The Covid-19 pandemic shows no sign of slowing, with over 40 million cases worldwide and over 1.12 million deaths. Many countries in Europe and the MENA region that appeared to have avoided the worst of the pandemic or, to have successfully brought the virus under control, have seen cases rise sharply since the end of August. This has been described in many media outlets as the “second wave” of Covid-19.
To explore how different countries have responded to the rise in cases, Forward Thinking and the Order of Malta organised a meeting of the Doctor-to-Doctor initiative on the 19th of October. Health experts from Germany, Italy, Jordan, Lebanon, Saudi Arabia, Sweden, Turkey and the WHO were brought together to explore questions that included –
- Why have some countries experienced a milder “second wave” than others? What factors have driven the rise of cases in some countries?
- Why has the death toll appeared to have been lower in the second wave?
- How are lessons from the first wave of Covid-19 being applied to the second? Is this having a noticeable impact?
- How has understanding on treatments continued to develop?
- How has understanding of the virus itself continued to develop?
The term second wave was debated extensively by participants. Some, particularly in Europe, felt it accurately described the situation in their country. However, in the MENA region it was more contested, as some countries felt they were only now entering a phase of exponential growth in cases, having previously prevented community transmission in the first half of the year.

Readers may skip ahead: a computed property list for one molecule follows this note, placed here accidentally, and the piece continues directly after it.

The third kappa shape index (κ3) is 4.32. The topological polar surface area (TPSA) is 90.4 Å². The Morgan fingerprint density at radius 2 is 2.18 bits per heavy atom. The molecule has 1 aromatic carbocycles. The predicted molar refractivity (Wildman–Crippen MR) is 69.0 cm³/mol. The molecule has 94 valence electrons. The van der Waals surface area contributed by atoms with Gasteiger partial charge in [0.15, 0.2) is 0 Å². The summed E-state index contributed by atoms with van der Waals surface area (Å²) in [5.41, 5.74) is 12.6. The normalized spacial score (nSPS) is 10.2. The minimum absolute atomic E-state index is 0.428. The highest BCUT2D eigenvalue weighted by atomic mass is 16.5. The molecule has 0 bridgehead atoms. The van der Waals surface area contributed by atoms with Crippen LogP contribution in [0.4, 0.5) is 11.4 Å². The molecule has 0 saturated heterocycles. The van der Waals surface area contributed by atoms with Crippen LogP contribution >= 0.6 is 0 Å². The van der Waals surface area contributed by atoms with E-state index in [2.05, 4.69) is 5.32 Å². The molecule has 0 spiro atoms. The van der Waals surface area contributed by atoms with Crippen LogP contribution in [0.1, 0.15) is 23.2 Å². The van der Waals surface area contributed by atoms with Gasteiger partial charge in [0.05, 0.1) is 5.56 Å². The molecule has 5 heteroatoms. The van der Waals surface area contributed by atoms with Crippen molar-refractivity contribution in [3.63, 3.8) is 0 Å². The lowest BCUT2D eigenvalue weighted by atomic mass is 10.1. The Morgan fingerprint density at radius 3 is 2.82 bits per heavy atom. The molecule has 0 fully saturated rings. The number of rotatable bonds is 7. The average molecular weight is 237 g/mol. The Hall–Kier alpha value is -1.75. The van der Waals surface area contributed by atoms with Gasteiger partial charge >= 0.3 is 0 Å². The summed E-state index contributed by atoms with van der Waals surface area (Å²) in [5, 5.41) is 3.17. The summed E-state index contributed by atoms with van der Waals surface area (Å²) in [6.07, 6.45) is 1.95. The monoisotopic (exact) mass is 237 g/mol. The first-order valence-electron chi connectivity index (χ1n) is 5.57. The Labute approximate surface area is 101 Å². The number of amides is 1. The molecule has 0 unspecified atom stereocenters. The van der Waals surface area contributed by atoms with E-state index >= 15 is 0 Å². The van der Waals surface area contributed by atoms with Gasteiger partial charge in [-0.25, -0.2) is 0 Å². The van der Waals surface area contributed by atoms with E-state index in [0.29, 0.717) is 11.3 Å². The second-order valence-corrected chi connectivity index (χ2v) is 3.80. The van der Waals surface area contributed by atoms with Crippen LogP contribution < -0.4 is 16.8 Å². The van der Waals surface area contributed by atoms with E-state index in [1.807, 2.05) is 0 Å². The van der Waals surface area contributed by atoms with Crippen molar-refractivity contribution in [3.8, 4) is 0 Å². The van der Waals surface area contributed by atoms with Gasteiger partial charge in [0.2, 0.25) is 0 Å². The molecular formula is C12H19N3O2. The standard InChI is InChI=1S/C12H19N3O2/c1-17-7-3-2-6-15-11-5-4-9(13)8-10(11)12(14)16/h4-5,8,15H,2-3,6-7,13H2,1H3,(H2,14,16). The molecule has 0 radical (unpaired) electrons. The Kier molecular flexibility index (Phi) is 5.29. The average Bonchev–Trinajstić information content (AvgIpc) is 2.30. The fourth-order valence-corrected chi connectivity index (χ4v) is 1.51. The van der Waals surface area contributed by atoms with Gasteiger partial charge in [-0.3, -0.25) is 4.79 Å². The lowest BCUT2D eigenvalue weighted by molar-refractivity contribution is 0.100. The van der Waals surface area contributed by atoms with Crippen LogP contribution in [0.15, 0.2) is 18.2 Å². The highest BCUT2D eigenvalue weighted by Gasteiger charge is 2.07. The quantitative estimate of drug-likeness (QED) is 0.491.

A great deal has been learned about how to treat the virus. Mechanical ventilation should be a tool of last resort and corticosteroids are highly effectively for very ill patients. However, more is to be discovered, as demonstrated by the WHO study indicating that remdesivir has limited impact on Covid-19.
With the nature of the virus itself, there are debates as to whether has begun to mutate in a manner that suggests it is becoming attenuated to humans. Those who reject the idea that the virus has changed significantly, argue that the reduced death rate witnessed in some parts of the world, could instead come from the virus hitting a younger population and a reduced viral load in new infections (as a result of social distancing policies).
While there are several promising vaccines in development, no one can be certain of their efficacy. It was recommended that governments therefore back as many options as possible, rather than invest too heavily in a single vaccine which may prove ineffective. However, even when a vaccine is discovered, it may be several years until it is widely available. In the absence of a vaccine or highly effective treatment, the best tools to contain the virus remain social distancing, wearing masks, washing hands and trying to ensure effective ventilation of crowded enclosed spaces.